Title fraud occurs where an imposter sells or refinances your home without your knowledge. The question then becomes: if it happens without your knowledge, how can you protect yourself?
We see it in the media, “Impersonators posing as homeowners linked to 32 property fraud cases in Ontario and B.C”1. Unfortunately, this is nothing new, it is getting worse, and the current media coverage serves as an important reminder that it can happen to you too.
Let me introduce you to your Title fraud security blanket—Title insurance.
Title insurance protects you against losses related to your property’s Title (which is the legal term referring to your legal ownership of a property). Coverage includes Title fraud protection.
Title insurance was first introduced in Ontario in the 1990s, and since then has become a crucial component of many real estate transactions. It started gaining popularity in the early 2000s, with an estimated 95% of real estate transactions being title insured by 2010.2 However, it is important to note that Title insurance is not mandatory, instead your lawyer can provide a Title opinion which does not protect against the risks of fraud.
There are two broad types of policies: an owner policy and a lender policy. A lender policy is often a condition of mortgage financing and is usually the only policy purchased on a refinancing. The lender policy only protects the lender’s interest in the property.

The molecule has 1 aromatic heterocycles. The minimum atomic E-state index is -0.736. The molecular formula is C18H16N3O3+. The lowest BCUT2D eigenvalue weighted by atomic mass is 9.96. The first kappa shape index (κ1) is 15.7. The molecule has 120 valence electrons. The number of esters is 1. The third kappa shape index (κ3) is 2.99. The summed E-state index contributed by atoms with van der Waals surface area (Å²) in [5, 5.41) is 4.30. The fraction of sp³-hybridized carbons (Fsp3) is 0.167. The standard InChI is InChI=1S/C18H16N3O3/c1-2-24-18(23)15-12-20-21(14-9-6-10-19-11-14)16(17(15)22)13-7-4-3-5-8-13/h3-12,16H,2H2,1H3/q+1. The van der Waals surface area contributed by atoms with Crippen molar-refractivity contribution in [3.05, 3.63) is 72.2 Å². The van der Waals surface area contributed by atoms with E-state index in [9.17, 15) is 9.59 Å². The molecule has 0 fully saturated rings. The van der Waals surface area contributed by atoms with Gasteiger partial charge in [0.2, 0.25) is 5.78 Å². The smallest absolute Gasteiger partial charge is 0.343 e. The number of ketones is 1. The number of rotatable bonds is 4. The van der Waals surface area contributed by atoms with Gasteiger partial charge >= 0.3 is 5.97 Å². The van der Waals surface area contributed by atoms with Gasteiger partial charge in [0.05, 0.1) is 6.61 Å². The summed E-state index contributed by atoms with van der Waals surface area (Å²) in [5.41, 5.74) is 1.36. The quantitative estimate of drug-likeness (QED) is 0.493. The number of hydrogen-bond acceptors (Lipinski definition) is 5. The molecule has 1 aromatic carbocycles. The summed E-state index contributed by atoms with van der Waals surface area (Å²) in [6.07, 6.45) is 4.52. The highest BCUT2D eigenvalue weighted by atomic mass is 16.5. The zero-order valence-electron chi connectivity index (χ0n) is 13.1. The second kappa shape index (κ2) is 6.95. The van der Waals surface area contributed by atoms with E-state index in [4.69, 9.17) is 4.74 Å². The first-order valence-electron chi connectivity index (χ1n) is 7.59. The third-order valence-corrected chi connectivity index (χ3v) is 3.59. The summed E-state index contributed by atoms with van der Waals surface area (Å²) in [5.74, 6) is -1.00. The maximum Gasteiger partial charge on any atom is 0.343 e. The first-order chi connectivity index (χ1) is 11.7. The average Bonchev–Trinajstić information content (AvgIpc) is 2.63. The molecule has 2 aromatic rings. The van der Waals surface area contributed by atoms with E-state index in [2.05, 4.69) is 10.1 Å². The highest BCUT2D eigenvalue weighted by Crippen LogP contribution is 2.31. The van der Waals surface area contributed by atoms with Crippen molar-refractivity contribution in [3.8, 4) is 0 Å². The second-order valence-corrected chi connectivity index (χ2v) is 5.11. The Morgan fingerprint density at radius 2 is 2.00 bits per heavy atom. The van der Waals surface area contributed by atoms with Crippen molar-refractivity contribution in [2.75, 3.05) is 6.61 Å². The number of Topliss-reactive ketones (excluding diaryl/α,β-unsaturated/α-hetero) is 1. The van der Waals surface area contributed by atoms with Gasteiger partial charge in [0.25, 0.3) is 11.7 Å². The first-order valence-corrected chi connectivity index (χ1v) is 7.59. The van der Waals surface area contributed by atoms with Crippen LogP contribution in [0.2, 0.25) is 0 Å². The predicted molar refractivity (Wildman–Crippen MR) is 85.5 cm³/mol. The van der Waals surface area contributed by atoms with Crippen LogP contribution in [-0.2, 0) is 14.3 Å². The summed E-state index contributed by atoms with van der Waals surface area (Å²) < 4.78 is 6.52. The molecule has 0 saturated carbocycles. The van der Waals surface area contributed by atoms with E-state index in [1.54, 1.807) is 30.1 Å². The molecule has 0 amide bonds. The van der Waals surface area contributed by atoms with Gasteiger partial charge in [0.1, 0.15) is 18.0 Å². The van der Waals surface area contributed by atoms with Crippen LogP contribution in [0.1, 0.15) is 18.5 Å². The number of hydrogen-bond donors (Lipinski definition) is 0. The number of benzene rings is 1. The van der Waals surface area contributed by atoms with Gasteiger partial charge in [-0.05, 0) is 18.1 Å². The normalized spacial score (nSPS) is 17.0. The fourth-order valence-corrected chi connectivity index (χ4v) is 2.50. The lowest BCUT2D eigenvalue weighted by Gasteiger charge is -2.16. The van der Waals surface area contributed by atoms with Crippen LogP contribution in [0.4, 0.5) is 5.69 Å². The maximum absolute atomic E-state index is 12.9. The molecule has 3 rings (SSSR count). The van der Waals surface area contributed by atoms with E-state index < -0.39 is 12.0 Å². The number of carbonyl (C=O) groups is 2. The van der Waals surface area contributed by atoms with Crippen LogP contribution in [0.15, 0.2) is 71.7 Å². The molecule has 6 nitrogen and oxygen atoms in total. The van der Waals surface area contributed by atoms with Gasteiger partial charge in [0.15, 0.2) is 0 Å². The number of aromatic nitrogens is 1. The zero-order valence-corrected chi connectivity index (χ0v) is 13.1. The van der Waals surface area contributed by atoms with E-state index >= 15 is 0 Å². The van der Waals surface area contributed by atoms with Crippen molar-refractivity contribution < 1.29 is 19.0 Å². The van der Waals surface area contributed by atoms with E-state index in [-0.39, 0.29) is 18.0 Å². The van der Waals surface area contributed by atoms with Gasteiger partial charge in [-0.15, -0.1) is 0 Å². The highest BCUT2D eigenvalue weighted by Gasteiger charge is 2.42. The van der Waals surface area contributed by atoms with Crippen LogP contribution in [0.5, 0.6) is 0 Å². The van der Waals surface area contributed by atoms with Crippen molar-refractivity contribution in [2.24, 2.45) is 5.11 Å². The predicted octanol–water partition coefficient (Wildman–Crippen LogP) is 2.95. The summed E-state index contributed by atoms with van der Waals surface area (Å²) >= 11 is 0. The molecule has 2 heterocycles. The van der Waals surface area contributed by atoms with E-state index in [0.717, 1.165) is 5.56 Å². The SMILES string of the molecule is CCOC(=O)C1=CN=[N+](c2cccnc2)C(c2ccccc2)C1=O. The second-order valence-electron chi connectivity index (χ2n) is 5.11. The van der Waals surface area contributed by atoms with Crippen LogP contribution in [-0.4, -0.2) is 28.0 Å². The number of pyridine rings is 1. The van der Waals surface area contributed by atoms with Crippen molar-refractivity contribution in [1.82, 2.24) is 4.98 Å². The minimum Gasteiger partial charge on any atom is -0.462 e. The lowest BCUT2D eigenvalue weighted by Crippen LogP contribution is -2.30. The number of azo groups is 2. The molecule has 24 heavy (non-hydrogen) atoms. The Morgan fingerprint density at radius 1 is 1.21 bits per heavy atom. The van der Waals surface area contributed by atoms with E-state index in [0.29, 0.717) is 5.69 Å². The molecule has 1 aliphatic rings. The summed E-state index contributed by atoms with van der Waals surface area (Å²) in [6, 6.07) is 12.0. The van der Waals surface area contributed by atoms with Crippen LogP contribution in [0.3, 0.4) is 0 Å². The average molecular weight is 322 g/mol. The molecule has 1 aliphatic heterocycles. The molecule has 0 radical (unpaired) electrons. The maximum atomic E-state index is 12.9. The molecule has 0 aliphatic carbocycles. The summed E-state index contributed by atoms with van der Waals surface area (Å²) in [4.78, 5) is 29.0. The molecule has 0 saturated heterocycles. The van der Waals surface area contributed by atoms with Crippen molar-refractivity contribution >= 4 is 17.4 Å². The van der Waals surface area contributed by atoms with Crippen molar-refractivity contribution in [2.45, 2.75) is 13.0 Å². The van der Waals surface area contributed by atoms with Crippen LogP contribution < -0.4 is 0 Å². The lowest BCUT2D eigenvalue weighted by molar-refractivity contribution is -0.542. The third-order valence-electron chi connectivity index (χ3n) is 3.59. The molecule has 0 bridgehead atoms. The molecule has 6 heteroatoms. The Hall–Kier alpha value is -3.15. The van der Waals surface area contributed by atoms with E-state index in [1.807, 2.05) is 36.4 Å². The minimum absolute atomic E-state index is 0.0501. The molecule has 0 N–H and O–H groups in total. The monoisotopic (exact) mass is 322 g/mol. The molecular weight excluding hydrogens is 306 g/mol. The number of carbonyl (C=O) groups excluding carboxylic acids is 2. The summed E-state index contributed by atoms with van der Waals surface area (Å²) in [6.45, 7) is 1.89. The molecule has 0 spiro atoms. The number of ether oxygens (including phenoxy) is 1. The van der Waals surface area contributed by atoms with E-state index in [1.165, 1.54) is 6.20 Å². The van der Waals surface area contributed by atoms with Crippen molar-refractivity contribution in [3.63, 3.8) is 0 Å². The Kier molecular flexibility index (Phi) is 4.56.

Imagine you are the victim of Title fraud where you have an outstanding mortgage on title from a refinancing. The fraudsters have sold your home from underneath you or placed a mortgage on title without your knowledge. You purchased your home without title insurance, but on the refinancing, your lender required title insurance to protect its’ interests. The lender policy will only help the lender recover their interest; it will be up to you to recover your Title. This process is stressful, time consuming, and expensive.
Now imagine, in the same fraud scenario, you do have an owner policy for your home. The owner policy didn’t prevent the fraud from occurring, but your insurer does everything that is needed to recover title. Title insurers have the experience and expertise, and the insurer covers all the costs.
If you purchased your home prior to the 1990s, you would not have Title insurance. Even if you refinanced recently, it is not a common practice to add an existing owner policy at the same time. But it does not mean you have to be at risk forever. Although it is more common to purchase Title insurance at the same time you purchase your home, you can buy an existing owner policy at any time for a one-time fee.
Interested? Consider speaking with a lawyer about purchasing an existing owner policy today.
Laura McFalls practices with the Siskinds Real Estate Law department. If you have questions about this article or any other real estate questions, please email [email protected] or call 519.660.2061.
1 (1) Impersonators posing as homeowners linked to 32 property fraud cases in Ontario and B.C. | Globalnews.ca
2 Title insurance – Separating fact from fiction – practicePRO